Obtaining senior leadership support is not a revolutionary concept. Think for a moment about all the quality or process improvement techniques to which you have been exposed. Improvement programs all have the same prerequisites for success. They all require something like:

* Management commitment (Wood & Silver, 1995, p. 166),

* Commitment to perform (Paulk, 1994, p. 47),

* Senior management leadership (Humphrey, 1989, p. 19), and

* Commitment to change; senior leadership must understand and be completely behind implementing the change (Harry & Schroeder, 2000, p. 281).

Just about any process can work if it has real management support. Process cannot make up for lack of leadership support, but leadership support can mitigate process deficiencies. Do not forget that the success of the program ultimately depends on the ability to get stakeholders to do the things they often do not want to do, The behavior of individuals acting for or against the mission objectives controls the chance for success more than any other professional tool or skill employed on an acquisition program.

REFERENCES

Axelrod, R. (1984). The evolution of cooperation. New York: Harper Collins.

Bartol, K. M., & Martin, D. C. (1991). Management. New York: McGraw-Hill.

Beer, M., Spector, B., & Eisenstat, R. (1990, October). Critical path to corporate renewal. Boston: Harvard Business School.

Brooks, J. R., & Fredrich P. (1975). The mythical man-month. Reading, MA: Addison Wesley.

Cho, G., Jerrell, H., & Landay, W. (2000, January). Program management 2000: Know the way, how knowledge management can improve DoD acquisition. Ft. Belvoir, VA: Defense Systems Management College Press.

Definitions of Quality Assurance/Quality Control. (2005). American Society for Quality website. Retrieved April 25, 2005, from http://www.asq.org/topics/qa_qc.html

Department of Defense. (2002, March). Acquisition career development program. (DoD Manual 5000.52-M).

Federal Register. (2005, February 14). National security personnel system, 70(29), 7562.

Florac, W. A. (1999). Measuring the software process, statistical process control for software process improvement. Reading, MA: Addison-Wesley.

General Accounting Office. (2004, March). Defense acquisitions, stronger management practices are needed to improve DoD's software-intensive weapon acquisitions (publication no. GAO-04-393). Washington, D.C.: author.

Harry, M., & Schroeder, R. (2000). Six sigma. New York: Doubleday.

Humphrey, W. S. (1989). Managing the software process. Reading, MA: Addison-Wesley.

Jones, C. (2004, October). Software project management practices: Failure versus success. Cross Talk, 17(10), 5-9.

Kerzner, H. (2000). Applied project management. New York: John Wiley & Sons.

Lewis, J. P. (2000). The project manager's desk reference. New York: McGraw-Hill.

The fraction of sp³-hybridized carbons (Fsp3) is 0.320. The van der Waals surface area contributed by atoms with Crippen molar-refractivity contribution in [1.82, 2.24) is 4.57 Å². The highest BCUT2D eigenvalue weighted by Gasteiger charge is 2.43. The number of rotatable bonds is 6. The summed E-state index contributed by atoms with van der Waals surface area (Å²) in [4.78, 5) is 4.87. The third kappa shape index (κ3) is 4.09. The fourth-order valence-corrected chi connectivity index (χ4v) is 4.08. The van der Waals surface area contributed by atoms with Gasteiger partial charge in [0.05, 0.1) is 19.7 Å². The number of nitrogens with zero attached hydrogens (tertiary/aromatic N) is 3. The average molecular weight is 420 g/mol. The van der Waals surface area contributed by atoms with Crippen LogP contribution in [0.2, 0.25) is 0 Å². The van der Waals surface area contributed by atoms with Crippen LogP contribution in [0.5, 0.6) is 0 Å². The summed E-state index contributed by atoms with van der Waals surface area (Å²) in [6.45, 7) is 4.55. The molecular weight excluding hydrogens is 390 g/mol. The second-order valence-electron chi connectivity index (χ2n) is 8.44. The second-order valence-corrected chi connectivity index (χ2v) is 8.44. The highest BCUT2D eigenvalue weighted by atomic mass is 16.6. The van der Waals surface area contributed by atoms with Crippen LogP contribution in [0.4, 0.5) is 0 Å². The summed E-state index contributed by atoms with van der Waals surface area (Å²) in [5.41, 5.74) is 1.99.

Lientz, B. P., & Rea, K. P. (1999). Guide to successful project management. New York: Harcourt Brace.

Meredith, J. R., & Mantel, S. J. (2000). Project management: A managerial approach (4th ed.). New York: John Wiley & Sons.

National Defense Authorization Act of 2003. (2003). Public Law 107-314, Section 804.

Osborne, M. J., & Rubinstein, A. (1994). A course in game theory. Cambridge, MA: MIT Press.

Page, R. (2003). Hope is not a strategy. New York: McGraw-Hill.

Paulk, M. C. (1994). The capability maturity model: Guidelines for improving the software process. Reading, MA: Addison-Wesley.

Pinto, J. K. (1996). Power & politics in project management. Upper Darby, PA: PMI Publications.

Posner, B. Z. (1987, March). What it takes to be a good project manager. Project management journal, 18(1), 51-54.

Project Management Institute. (2004). A guide to the project management body of knowledge (PMBOK[R] Guide) (3rd ed.). Newton Square, PA: Author.

Space & Missile Systems Center, U.S. Air Force. (2004, January). Systems engineering primer and handbook.

The Society of Cost and Estimating Analysis. (2005). The body of knowledge for cost estimating and analysis. Retrieved April 22, 2005, from http://www.sceaonline. net/content.asp?contentid=205

Von Neumann, J., & Morgenstern, O. (1944). Theory of games and economic behavior. Princeton, NJ: Princeton University Press.

Ward, D. (2004, May-June). The program manager's dilemma. Defense AT&L, 33(3), 54-57.

Wood, J., & Silver, D. (1995). Joint application development. New York: John Wiley & Sons.

Yourdon, E. (1997). Death march. Upper Saddle River, NJ: Prentice Hall.

David Cottengim is an Accountant at the Defense Finance and Accounting Service, Indianapolis. He has over 14 years experience in system development for Department of Defense activities. He is certified as a Project Management Professional, Certified Software Test Engineer, Certified Treasury Professional, and Certified Government Financial Manager. He completed his undergraduate education in Finance and Economics and his graduate education in Finance and Management Information Systems at the Indiana University Kelly School of Business.

E-mail address: DAVID.COI-IENGIM@DFAS.MIL
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Author:Cottengim, David
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Date:Dec 1, 2005